There really isn't any more to it than that.
The fitness of the prescription depends entirely on whether you tell the optometrist or assistant that you can see the chart better with "side one" or "side two." Experience of the optometrist has little to nothing to do with it since the prescription is based on your judgment of which lens combination gives you better vision. Most people can be corrected to 20/20 and they will tell you what your reading is if you ask at the time. It should also be recorded in your chart.
Another trick is to schedule the eye exam at the time of the day when you typically have vision problems. If you routinely see fine in the morning but start to get waning vision by 3 in the afternoon, then the late afternoon is when you want to schedule the examination.
What you should always do though is take a new pair of prescription lenses back to the optometrist to make sure the prescription is filled properly. Sometimes it isn't, and in that case they will need to remake the lenses at no charge to you.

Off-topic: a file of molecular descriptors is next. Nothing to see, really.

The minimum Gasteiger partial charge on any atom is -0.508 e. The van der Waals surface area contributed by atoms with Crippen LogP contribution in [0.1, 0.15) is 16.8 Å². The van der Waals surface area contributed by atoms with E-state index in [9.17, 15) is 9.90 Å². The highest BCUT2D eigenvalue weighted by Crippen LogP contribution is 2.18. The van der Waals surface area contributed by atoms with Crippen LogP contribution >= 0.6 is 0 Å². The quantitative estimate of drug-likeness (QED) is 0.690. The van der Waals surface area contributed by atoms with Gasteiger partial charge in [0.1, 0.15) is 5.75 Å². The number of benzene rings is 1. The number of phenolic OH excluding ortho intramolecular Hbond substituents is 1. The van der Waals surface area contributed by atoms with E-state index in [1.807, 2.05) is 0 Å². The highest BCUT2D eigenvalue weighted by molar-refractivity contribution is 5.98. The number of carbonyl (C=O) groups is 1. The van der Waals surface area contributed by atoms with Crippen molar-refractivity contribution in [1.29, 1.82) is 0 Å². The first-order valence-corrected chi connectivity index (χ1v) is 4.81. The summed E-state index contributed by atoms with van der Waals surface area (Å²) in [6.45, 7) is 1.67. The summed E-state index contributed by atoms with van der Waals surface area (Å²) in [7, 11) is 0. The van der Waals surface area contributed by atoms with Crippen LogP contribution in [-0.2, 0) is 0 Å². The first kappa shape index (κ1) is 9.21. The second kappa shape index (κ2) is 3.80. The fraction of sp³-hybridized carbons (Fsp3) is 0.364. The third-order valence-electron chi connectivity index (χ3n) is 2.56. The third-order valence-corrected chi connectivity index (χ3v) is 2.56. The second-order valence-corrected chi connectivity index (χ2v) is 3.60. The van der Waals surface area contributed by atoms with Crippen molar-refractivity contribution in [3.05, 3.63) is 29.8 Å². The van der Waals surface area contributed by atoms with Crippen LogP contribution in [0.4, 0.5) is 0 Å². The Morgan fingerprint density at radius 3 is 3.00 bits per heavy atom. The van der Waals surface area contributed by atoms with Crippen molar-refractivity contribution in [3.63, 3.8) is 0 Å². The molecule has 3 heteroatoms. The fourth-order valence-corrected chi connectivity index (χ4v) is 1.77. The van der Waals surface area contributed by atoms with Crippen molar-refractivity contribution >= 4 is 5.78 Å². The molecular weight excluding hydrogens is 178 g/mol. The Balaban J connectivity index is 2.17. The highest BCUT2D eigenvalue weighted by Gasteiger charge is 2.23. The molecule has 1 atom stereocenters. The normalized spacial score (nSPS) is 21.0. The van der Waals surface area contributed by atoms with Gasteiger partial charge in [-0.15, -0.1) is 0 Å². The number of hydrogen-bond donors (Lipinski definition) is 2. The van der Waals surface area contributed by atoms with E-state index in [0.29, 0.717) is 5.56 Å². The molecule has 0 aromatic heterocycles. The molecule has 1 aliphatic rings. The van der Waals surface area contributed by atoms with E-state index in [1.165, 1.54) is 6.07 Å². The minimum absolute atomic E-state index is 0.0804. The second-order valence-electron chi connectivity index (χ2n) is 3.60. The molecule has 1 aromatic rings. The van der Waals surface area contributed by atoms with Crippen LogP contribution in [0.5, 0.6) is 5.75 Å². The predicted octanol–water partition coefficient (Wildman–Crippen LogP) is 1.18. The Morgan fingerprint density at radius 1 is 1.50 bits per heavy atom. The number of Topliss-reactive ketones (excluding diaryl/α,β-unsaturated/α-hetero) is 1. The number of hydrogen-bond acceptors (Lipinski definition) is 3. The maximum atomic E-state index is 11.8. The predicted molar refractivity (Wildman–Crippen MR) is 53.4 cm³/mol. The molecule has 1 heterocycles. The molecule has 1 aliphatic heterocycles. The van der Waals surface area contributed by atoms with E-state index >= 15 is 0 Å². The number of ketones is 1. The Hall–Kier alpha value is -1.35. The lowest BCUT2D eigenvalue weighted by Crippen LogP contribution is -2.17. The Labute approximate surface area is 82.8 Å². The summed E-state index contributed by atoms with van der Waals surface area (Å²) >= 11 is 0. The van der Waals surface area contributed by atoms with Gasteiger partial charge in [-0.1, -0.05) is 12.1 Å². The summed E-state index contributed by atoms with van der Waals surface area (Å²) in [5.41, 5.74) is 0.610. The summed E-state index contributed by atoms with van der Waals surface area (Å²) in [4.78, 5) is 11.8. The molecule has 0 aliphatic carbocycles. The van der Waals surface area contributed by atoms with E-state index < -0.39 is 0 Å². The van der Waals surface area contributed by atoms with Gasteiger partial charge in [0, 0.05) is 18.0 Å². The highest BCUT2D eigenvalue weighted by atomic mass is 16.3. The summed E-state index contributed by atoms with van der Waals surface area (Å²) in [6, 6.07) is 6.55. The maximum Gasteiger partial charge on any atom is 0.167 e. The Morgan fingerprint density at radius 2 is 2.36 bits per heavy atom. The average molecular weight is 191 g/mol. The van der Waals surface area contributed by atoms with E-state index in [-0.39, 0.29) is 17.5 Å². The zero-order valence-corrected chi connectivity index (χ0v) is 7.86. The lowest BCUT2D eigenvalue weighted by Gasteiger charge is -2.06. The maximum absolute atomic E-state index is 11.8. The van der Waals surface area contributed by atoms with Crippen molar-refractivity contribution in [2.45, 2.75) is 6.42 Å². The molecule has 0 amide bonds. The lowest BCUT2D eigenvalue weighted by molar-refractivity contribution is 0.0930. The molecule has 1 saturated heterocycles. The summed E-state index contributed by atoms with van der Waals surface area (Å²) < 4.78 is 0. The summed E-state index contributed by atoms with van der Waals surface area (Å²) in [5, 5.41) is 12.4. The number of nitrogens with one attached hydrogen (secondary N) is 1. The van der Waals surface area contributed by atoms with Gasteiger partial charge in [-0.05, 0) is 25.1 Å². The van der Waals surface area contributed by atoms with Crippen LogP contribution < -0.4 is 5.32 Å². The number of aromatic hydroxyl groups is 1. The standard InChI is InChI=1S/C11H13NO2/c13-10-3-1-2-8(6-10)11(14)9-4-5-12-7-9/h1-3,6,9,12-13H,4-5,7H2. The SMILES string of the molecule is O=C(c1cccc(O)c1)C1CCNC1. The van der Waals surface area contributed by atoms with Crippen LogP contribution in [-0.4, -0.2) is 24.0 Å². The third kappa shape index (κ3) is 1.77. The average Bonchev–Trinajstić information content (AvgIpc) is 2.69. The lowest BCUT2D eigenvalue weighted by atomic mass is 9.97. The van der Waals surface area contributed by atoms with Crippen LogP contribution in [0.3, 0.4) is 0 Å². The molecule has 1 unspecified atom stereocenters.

If you haven't had an examination recently by a medical eye doctor (an ophthalmologist) that might be an option. There could be something going on in addition to just refraction that needs checking. I'm thinking of things like dry eyes that can affect the quality of vision. So can a lot of medications and some medical conditions like diabetes. For example, if someone's diabetes isn't well controlled, and they notice poorer vision later in the day, it may just be that their blood sugar was high. There are many, many things that can affect vision, so having a medical doctor check you out at least every few years is a good investment.
Please let me know if you ahve questions,
Schuyler (blind as a bat since age 5 without corrective lenses)